Statcast Breakdown: Fernando Romero’s First Two Starts
Image courtesy of © Jeff Curry-USA TODAY SportsNot only has Romero not given up any runs, but neither the Blue Jays nor the Cardinals have really come all that close. In the two starts, Romero has allowed just one baserunner to reach third base, and even that was with two outs in the inning.
We have been hearing a lot about Fernando Romero’s excellent stuff for the past couple of years, but now that we can see that it plays at the major league level, it gives us a whole new perspective.
Another benefit of Romero pitching in the majors is we get access to his Statcast data that isn’t publicly available for minor league players. So, let’s look at that data to see if we can get a better understanding of Romero’s pitches.
Fernando Romero’s two-seam fastball has been electric. The combination of high velocity and extreme arm-side run that the pitch has is giving opposing hitters troubles.
Here is a two-seamer that he threw in the Toronto start. As you can see this pitch starts out over the heart of the plate but ends up six-inches off the plate inside.
One downside to Romero’s two-seamer having so much movement, is it makes the pitch hard for him to control. So far, Romero is throwing the pitch for a strike just over 58 percent of the time. He is getting away with that for now, but once MLB hitters start to adjust Romero will need to become more consistent with that pitch.
Romero has also shown that he favors his two-seamer when facing right-handed batters. Against righties, Romero has thrown his two-seamer 50 percent of the time, while that number drops off to just 24 percent of the time when facing left-handed hitters.
In addition to a two-seam fastball, Fernando Romero also features a four-seam fastball. As you might expect, his four-seam doesn’t have as much run as the two-seamer. This makes it easier for him to control, as you can see by his strike percentage being 10 percent higher.
While Romero clearly prefers the two-seam fastball when he is facing right-handed hitters, it appears that he slightly favors the four-seamer against left-handed hitters as he throws it 33 percent of the time, as opposed to just 22 percent of the time against righties.
According to the expected stats generated by Statcast, Romero’s four-seam fastball has been his most effective pitch so far, as his expected batting average, expected slugging percentage and expected weighted on-base average against his four-seamer are all the lowest of any of his pitches. This is mostly due to the 74 MPH average exit velocity hitters are getting off it, easily the lowest mark of his four pitches.
In addition to his high velocity fastball, Romero also features a nasty slider. Much like Romero’s two-seam fastball, it is his slider’s combination of both high velocity and movement that makes it so deadly.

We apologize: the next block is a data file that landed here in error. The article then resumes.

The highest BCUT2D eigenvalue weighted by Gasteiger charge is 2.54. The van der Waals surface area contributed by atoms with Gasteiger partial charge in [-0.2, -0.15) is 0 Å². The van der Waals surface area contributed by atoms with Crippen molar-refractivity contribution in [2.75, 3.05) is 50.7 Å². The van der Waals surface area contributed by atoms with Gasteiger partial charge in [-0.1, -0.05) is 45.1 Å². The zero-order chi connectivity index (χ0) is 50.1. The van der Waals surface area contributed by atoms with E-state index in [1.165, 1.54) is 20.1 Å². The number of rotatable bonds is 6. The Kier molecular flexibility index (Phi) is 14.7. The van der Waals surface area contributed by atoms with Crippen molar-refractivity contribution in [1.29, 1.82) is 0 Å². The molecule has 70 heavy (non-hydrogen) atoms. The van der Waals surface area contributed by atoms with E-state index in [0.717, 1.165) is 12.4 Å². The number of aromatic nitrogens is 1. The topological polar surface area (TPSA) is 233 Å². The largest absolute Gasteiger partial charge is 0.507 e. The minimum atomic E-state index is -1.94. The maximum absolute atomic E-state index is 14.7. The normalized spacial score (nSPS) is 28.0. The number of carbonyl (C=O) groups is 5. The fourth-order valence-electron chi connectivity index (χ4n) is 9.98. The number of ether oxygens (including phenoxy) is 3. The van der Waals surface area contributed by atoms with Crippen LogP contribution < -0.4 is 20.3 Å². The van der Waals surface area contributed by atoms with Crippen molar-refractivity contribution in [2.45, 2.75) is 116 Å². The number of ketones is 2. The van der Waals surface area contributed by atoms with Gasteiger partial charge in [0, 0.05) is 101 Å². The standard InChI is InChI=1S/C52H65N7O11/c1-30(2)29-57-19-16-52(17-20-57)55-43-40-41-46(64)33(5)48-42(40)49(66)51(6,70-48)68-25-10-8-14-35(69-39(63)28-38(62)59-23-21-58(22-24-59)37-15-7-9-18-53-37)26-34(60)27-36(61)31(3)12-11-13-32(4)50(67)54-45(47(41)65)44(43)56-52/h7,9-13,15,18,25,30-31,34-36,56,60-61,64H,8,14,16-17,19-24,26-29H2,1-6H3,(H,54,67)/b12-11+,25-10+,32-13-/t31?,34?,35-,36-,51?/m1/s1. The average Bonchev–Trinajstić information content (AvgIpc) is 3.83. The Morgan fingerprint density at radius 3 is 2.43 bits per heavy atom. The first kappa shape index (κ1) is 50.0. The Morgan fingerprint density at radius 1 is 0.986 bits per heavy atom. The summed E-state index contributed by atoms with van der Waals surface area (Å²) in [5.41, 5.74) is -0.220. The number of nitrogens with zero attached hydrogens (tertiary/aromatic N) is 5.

The slider’s 87.1 MPH average velocity ranks in the 81st percentile among sliders in the majors, with a majority of those ranked above him coming from relievers. Additionally, Romero has an average spin rate of 2466 RPM on his slider, which ranks in the 67th percentile among sliders in the majors this season. That effective combination is what has led to opposing hitters making contact just 41 percent of the time when they swing at it.
Here is a look at just how nasty Romero’s slider is.
The final pitch in Romero’s repertoire is his changeup. The pitch is already causing some debate among Twins fans centered around its high velocity. Usually you would like to see a seven MPH or greater difference between a pitcher’s fastball and changeup velocity. However, Romero’s average difference is just 5.3 MPH. Overall, his average changeup velocity ranks second among pitchers who have thrown at least 10 so far this season and is 0.6 MPH faster than Noah Syndergaard’s.
Increasing the gap between his fastball and changeup velocity is something Romero is going to need to work on in order to keep hitters off balance and have any sustained success with that pitch. In the mean time we can be in awe of a 92 MPH pitch that moves like this.
However, the thing that makes Romero’s changeup so nasty isn’t the velocity, but it’s the spin rate, or should I say lack thereof. When it comes to spin rate, it is usually only discussed regarding a pitcher having a high rate of spin on either a fastball or on a breaking pitch, but the truth is the spin rate on a changeup can be just as important.
Unlike high velocity fastballs and breaking pitches, however, for a changeup the goal is to have as little spin as possible. This gives the pitch the sharp downward movement as it approaches the plate because the ball doesn’t have as much backspin keeping it in the air.
The average spin rate on Romero’s changeup sits at just above 1600 RPM, which is roughly 200 RPM below the average major league changeup. Hopefully, this is sometime that will continue as time progresses, as it will be an important pitch for Romero to get left-handed hitters out.
It is safe to say that Fernando Romero’s stuff is filthy, and we didn’t need the Statcast information to tell us that. But that doesn’t take away from the fun of seeing a Twins pitcher who has the potential to top so many of the Statcast leaderboards for years to come.
All Data is Courtesy of Baseball Savant.
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